A lot or a little?
The parents' guide to what's in this book.
What parents need to know
Parents need to know that Things You Can't Say is a story told from the point of view of a 12-year-old boy named Drew, whose father died by suicide when he was 9. Drew stepped in as the man of the house after his dad died, helping his mom raise his little brother, Xander, who's six years younger. Drew cooks, cleans, and has been known to give his mom back rubs when she's needed comfort. Though the reader doesn't know how Drew's dad took his life, Drew spends a lot of time thinking about whether his dad was really good at "lying," or if he really knew his dad at all. He feels like people see him as contagious, as if his dad's suicide will rub off on them. Drew's feelings get the better of him at times -- he attacks his friend Filipe, hitting him with his fists while he's on the ground. He wonders if his mom and her friend Phil are having sex when he hears banging in the next room (though he finds out that the sound is coming from something else). There's an author's note about suicide and a list of resources to help kids seeking emotional support.
- Parents say
- Kids say
What's the story?
In THINGS YOU CAN'T SAY, 12-year-old Drew is starting another summer volunteering at the library in his Rhode Island town. His mom works upstairs, which is good, because since his dad took his life, Drew feels safer when she's around. He's taken on a lot of responsibility around the house, caring for his little brother, Xander, and generally helping his mom run the show. A new girl named Audrey has started volunteering in the library's kids' section with Drew, and though at first he feels she's intruding on his space, he finds he can share things with her that he can't tell his friend Filipe. In fact, Filipe has been hanging out with an ultra-cool eighth-grader from his soccer camp, and Drew doesn't know how to cope with the change. Even more disruptive is the fact that his mom's "old friend" Phil came zooming into their lives on a motorcycle, which he's been riding across the country. Drew is puzzled by his mom's relationship with Phil and becomes uncomfortable with the way things are going. Is he an old flame? A new flame? They seem to share a secret they don't want to tell Drew -- could they know something that will tell Drew more about himself and his dad's suicide? Drew and Audrey investigate and find out things that shed light on some family history. Drew's challenge is to feel his emotions without letting them become unmanageable.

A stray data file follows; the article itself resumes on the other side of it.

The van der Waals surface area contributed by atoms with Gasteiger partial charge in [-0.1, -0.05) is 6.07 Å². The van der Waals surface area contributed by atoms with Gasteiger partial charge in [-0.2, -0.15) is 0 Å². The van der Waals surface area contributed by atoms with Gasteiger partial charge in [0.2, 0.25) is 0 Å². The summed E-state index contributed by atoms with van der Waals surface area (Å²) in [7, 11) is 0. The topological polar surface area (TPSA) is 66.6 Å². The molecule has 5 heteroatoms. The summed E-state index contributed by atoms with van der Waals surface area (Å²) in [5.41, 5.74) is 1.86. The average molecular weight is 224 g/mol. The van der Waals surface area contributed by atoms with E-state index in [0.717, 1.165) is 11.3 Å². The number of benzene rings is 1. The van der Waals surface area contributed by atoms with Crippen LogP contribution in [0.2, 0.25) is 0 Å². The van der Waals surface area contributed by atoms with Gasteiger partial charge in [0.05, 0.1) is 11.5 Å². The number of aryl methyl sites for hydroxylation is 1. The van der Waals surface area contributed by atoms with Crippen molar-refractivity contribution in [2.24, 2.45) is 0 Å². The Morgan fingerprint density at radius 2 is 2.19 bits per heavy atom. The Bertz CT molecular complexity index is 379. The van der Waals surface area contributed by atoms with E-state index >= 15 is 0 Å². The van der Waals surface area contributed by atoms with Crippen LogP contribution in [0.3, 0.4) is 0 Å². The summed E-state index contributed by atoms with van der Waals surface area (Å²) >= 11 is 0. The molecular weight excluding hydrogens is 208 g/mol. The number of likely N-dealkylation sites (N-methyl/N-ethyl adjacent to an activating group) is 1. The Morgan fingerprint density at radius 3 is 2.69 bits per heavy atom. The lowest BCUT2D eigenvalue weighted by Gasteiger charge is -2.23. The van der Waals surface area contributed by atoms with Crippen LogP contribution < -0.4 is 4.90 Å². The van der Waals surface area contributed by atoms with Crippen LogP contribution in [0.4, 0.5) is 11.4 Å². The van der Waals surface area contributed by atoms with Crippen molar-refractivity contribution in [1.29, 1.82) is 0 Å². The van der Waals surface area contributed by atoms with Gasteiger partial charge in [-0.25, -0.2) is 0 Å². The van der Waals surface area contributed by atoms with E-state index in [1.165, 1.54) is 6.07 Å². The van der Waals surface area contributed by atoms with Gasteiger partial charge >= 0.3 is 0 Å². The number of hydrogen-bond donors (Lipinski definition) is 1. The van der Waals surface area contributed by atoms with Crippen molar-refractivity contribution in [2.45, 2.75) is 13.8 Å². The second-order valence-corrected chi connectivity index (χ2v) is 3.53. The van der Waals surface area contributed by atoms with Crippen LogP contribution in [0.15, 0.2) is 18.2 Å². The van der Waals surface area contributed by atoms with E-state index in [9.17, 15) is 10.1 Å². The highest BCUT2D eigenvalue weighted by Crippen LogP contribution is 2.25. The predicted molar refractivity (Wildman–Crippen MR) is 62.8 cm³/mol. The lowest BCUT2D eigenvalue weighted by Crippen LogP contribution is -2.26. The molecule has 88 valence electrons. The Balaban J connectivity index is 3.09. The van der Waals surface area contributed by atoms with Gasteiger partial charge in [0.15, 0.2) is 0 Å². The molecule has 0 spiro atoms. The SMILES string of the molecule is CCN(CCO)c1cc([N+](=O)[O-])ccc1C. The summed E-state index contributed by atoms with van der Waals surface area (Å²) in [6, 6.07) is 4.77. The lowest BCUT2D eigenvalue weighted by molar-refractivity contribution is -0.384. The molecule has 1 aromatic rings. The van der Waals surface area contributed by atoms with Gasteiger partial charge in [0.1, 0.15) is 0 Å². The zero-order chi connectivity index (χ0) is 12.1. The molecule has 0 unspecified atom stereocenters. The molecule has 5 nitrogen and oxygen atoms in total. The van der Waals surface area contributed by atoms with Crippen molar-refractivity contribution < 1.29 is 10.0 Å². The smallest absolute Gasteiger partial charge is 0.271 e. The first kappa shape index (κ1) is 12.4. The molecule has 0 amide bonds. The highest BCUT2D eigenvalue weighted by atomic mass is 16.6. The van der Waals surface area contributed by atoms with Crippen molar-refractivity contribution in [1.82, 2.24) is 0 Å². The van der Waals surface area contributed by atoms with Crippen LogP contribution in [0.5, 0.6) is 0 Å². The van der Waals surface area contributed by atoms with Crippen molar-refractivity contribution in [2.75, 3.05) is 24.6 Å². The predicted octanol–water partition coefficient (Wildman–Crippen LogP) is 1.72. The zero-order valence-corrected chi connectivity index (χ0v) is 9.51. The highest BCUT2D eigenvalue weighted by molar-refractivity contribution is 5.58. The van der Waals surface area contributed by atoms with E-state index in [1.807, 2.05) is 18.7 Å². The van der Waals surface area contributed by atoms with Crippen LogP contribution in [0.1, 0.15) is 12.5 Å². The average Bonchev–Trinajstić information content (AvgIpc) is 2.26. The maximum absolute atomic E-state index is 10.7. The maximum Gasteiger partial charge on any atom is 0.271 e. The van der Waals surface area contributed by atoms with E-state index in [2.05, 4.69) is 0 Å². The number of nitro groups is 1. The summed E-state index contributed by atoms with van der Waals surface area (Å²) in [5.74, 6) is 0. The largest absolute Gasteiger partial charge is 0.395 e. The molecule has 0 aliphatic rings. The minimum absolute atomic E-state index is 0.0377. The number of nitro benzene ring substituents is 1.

Is it any good?
This is a compelling story of a 12-year-old sorting out his father's suicide while figuring out friends and family history during a summer in Rhode Island. Things You Can't Say explores the sense of anger and betrayal that suicide leaves behind, against a backdrop of kids streaming down the stairs to hear his stories, and a possibly cool girl who's volunteering with Drew at the library. Drew's honest voice digs into painful questions: Was his dad lying to him about loving him? Why did he abandon them? Was he ever really happy? And who is this "old friend" his mom is so interested in, anyway? An old boyfriend? A secret relative?
Kids will enjoy the realistic narrative that Drew runs in his head. There are lots of things he thinks, but not so many that he actually says. And when he does express himself, some of his words and reactions come out sounding rude, which feels right for this age group. What doesn't quite fit is a gap in the family history that seems unlikely (spoiler alert: when and where his parents met). It's a small glitch in an otherwise realistic portrayal. This is a relatable story about surviving a devastating event and how life goes on despite the tragedies people endure.
Talk to your kids about ...
Families can talk about how dealing with tragedy and confusing feelings is shown in Things You Can't Say. Who do you turn to when your feelings feel overwhelming?
Audrey gets into trouble with new friends for googling them before she got to know them. Do you think it's normal to google someone right away? What's the difference between what's online and what's personal?
Are there any books or shows you know of that help kids understand depression and suicide?
- Author: Jenn Bishop
- Genre: Family Life
- Topics: Brothers and Sisters, Friendship, Great Boy Role Models, Great Girl Role Models, Middle School, Misfits and Underdogs
- Book type: Fiction
- Publisher: Aladdin
- Publication date: March 13, 2020
- Publisher's recommended age(s): 8 - 12
- Number of pages: 336
- Available on: Nook, Kindle
- Last updated: April 22, 2020
For kids who love emotional stories and grief tales
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